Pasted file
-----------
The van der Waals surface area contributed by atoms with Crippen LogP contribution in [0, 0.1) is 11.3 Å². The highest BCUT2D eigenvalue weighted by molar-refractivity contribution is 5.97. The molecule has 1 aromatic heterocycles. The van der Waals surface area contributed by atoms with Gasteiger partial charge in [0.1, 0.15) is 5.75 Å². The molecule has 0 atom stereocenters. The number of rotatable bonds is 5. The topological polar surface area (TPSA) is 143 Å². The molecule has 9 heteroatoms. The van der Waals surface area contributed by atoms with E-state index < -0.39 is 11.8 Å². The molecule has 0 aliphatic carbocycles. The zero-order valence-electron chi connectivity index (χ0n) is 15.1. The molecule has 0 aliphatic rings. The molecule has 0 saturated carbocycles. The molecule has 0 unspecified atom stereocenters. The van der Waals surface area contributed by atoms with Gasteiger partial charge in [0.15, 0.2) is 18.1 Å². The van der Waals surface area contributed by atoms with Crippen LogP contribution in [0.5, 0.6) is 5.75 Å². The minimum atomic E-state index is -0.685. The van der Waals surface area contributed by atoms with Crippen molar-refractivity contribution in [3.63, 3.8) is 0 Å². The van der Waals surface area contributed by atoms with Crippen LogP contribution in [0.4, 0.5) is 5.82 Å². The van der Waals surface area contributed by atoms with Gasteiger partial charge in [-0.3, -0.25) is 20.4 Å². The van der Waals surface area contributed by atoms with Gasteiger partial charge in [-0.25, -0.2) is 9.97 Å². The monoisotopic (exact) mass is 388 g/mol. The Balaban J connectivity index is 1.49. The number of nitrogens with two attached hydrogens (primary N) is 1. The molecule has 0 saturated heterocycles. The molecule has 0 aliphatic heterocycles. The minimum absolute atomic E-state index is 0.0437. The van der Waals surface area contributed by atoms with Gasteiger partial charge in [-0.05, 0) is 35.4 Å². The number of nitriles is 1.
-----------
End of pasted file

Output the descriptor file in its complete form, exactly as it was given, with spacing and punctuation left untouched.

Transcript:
The van der Waals surface area contributed by atoms with Crippen LogP contribution in [0, 0.1) is 11.3 Å². The highest BCUT2D eigenvalue weighted by molar-refractivity contribution is 5.97. The molecule has 1 aromatic heterocycles. The van der Waals surface area contributed by atoms with Gasteiger partial charge in [0.1, 0.15) is 5.75 Å². The molecule has 0 atom stereocenters. The number of rotatable bonds is 5. The topological polar surface area (TPSA) is 143 Å². The molecule has 9 heteroatoms. The van der Waals surface area contributed by atoms with E-state index < -0.39 is 11.8 Å². The molecule has 0 aliphatic carbocycles. The zero-order valence-electron chi connectivity index (χ0n) is 15.1. The molecule has 0 aliphatic rings. The molecule has 0 saturated carbocycles. The molecule has 0 unspecified atom stereocenters. The van der Waals surface area contributed by atoms with Gasteiger partial charge in [0.15, 0.2) is 18.1 Å². The van der Waals surface area contributed by atoms with Crippen LogP contribution in [0.5, 0.6) is 5.75 Å². The minimum atomic E-state index is -0.685. The van der Waals surface area contributed by atoms with Crippen molar-refractivity contribution in [3.63, 3.8) is 0 Å². The van der Waals surface area contributed by atoms with Crippen LogP contribution in [0.4, 0.5) is 5.82 Å². The van der Waals surface area contributed by atoms with Gasteiger partial charge in [-0.3, -0.25) is 20.4 Å². The van der Waals surface area contributed by atoms with Gasteiger partial charge in [-0.25, -0.2) is 9.97 Å². The monoisotopic (exact) mass is 388 g/mol. The Balaban J connectivity index is 1.49. The number of nitrogens with two attached hydrogens (primary N) is 1. The molecule has 0 saturated heterocycles. The molecule has 0 aliphatic heterocycles. The minimum absolute atomic E-state index is 0.0437. The van der Waals surface area contributed by atoms with Gasteiger partial charge in [-0.05, 0) is 35.4 Å². The number of nitriles is 1.